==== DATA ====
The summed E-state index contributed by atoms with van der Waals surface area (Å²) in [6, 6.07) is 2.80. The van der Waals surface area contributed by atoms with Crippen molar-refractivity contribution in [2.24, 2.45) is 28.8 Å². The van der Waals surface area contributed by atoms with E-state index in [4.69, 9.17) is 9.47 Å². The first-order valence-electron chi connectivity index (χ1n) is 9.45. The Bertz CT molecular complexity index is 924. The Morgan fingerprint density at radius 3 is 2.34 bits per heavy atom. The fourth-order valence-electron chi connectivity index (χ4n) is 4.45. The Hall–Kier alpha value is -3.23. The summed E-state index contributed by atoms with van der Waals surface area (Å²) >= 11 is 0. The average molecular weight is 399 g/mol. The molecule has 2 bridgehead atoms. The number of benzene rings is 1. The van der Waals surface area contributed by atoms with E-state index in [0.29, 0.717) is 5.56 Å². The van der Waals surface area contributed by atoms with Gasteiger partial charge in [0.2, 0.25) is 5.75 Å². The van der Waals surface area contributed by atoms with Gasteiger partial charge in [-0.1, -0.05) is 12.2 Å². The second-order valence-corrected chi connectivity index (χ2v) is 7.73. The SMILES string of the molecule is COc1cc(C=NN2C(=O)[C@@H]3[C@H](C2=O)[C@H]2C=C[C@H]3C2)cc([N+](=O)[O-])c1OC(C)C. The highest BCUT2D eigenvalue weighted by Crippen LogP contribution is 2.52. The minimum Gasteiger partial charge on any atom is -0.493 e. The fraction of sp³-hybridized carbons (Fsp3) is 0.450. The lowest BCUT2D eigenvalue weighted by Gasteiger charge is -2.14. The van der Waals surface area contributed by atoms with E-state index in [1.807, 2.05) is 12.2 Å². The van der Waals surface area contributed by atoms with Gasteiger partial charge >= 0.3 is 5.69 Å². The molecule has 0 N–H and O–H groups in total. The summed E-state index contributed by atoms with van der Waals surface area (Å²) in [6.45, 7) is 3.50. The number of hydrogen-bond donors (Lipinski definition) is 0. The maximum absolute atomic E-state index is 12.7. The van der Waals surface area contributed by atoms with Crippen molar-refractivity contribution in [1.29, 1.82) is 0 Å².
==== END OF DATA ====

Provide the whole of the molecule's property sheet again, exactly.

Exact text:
The summed E-state index contributed by atoms with van der Waals surface area (Å²) in [6, 6.07) is 2.80. The van der Waals surface area contributed by atoms with Crippen molar-refractivity contribution in [2.24, 2.45) is 28.8 Å². The van der Waals surface area contributed by atoms with E-state index in [4.69, 9.17) is 9.47 Å². The first-order valence-electron chi connectivity index (χ1n) is 9.45. The Bertz CT molecular complexity index is 924. The Morgan fingerprint density at radius 3 is 2.34 bits per heavy atom. The fourth-order valence-electron chi connectivity index (χ4n) is 4.45. The Hall–Kier alpha value is -3.23. The summed E-state index contributed by atoms with van der Waals surface area (Å²) >= 11 is 0. The average molecular weight is 399 g/mol. The molecule has 2 bridgehead atoms. The number of benzene rings is 1. The van der Waals surface area contributed by atoms with E-state index in [0.29, 0.717) is 5.56 Å². The van der Waals surface area contributed by atoms with Gasteiger partial charge in [0.2, 0.25) is 5.75 Å². The van der Waals surface area contributed by atoms with Gasteiger partial charge in [-0.1, -0.05) is 12.2 Å². The second-order valence-corrected chi connectivity index (χ2v) is 7.73. The SMILES string of the molecule is COc1cc(C=NN2C(=O)[C@@H]3[C@H](C2=O)[C@H]2C=C[C@H]3C2)cc([N+](=O)[O-])c1OC(C)C. The highest BCUT2D eigenvalue weighted by Crippen LogP contribution is 2.52. The minimum Gasteiger partial charge on any atom is -0.493 e. The fraction of sp³-hybridized carbons (Fsp3) is 0.450. The lowest BCUT2D eigenvalue weighted by Gasteiger charge is -2.14. The van der Waals surface area contributed by atoms with E-state index in [1.807, 2.05) is 12.2 Å². The van der Waals surface area contributed by atoms with Gasteiger partial charge >= 0.3 is 5.69 Å². The molecule has 0 N–H and O–H groups in total. The summed E-state index contributed by atoms with van der Waals surface area (Å²) in [6.45, 7) is 3.50. The number of hydrogen-bond donors (Lipinski definition) is 0. The maximum absolute atomic E-state index is 12.7. The van der Waals surface area contributed by atoms with Crippen molar-refractivity contribution in [1.29, 1.82) is 0 Å².